Sharon's absence from world stage prompts conflicting views

In the midst of Ariel Sharon's incapacity, Israel has delivered a very clear warning to those who might try to exploit the situation: the Israeli military is ready to deal with any threats.

In the midst of Ariel Sharon's incapacity, Israel has delivered a very clear warning to those who might try to exploit the situation: the Israeli military is ready to deal with any threats.

World leaders, mostly, expressed their sympathy on Thursday.

U.S. President George W. Bush said Sharon is "a good man, a strong man, a man who cared deeply about the security of the Israeli people, and a man who had a vision for peace."

Prime Minister Paul Martin issued a statement saying the Israeli leader's "courage and his leadership should inspire us as we all work to bring about the peace that he sought."

Sympathetic statements were also issued from Britain and France.

But in a frank statement, Iran's new prime minister said he hoped Sharon would die. "Hopefully, the news that the criminal of Sabra and Shatilla has joined his ancestors is final," he said.

Ahmadinejad has been condemned internationally after denying the Holocaust, and calling for Israel to be "wiped off the map."

In the Rafah refugee camp, there were few kind words for the man most Palestinians see as their enemy. As Sharon struggled to live, some chose to express their disdain by wishing him dead. One man called the Israeli leader's illness "an achievement of Godly justice." Sharon, he said, "has a history soaked in blood."

Palestinians have a litany of complaints against Sharon that go back decades; including complicity in the massacre of Palestinian civilians in the Sabra and Shatilla refugee camps, near Beirut, in 1982.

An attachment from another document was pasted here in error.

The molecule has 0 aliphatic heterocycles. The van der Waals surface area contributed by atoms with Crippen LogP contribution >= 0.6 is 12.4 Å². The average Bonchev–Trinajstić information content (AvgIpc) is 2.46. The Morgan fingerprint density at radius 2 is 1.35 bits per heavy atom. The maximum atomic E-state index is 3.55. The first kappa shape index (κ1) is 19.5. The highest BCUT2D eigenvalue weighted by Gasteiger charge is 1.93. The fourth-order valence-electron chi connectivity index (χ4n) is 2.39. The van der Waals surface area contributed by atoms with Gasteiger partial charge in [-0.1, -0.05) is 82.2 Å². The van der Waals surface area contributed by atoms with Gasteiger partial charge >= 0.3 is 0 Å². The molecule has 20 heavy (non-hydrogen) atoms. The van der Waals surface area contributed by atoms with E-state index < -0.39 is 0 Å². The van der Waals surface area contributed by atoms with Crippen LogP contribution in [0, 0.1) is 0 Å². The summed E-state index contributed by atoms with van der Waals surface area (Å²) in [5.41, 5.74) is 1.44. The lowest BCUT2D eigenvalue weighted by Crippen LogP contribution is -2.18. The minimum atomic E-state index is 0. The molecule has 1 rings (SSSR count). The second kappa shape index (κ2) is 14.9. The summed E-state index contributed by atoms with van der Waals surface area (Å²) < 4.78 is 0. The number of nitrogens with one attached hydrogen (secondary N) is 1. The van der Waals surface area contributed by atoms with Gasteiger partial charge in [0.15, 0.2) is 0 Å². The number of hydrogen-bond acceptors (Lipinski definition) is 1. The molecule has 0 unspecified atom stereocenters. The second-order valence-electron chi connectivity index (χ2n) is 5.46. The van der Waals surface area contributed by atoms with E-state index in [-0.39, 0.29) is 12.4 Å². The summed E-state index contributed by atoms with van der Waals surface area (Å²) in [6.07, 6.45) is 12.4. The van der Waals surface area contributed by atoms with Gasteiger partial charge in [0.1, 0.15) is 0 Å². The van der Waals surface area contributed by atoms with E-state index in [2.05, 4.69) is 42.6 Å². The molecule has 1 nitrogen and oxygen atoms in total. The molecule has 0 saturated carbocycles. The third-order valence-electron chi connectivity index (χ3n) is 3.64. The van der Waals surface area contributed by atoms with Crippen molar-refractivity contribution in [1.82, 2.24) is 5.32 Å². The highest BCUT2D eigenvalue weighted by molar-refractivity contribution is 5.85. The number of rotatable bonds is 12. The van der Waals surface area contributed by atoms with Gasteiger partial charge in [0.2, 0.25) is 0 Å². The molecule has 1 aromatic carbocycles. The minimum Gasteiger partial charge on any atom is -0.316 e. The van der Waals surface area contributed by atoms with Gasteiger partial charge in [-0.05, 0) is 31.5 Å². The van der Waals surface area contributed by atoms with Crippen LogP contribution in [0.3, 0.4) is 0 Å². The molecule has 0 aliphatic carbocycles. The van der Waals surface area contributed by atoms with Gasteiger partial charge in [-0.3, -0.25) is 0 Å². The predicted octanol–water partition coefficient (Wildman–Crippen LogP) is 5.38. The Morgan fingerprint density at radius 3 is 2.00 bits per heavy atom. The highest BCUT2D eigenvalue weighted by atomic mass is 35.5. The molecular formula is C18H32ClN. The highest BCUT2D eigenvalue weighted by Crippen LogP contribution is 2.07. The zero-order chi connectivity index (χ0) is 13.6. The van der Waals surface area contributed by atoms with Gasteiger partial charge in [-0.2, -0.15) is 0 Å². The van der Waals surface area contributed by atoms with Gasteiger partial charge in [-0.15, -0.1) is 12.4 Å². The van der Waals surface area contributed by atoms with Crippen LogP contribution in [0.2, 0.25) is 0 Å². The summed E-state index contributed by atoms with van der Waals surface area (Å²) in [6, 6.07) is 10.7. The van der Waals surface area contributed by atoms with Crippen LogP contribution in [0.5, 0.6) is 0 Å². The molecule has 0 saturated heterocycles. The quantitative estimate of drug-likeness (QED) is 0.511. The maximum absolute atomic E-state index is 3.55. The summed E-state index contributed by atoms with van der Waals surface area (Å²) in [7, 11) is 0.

More recently they accuse him of building the barrier between the West Bank and Israel over Palestinian objections. They also point to his refusal to deal directly with Palestinians in achieving peace.

"Sharon was never close to what our agreements indicated - an independent Palestinian state in the borders of 1967 with East Jerusalem as a capital - and the resolution of the refugee problem. He was always very far away," said Nabil Shaath, a minister in the Palestinian government.

But others say Sharon's departure could lead to more problems for the Palestinians during their election - and during the Israeli election.

"It's clear that Israeli politics now will undergo a period of hard-line policies in the context of elections because during elections the rhetoric will be extremely heightened," said Palestinian politician Hannan Ashrawi.

Sharon was the only Israeli leader to actually return land to the Palestinians when he led Israel out of Gaza and many believe he planned to withdraw from more territories if he had become prime minister again.

Some Palestinians say losing him may set back their aims, while others insist his departure may breathe new life into the Middle East peace process.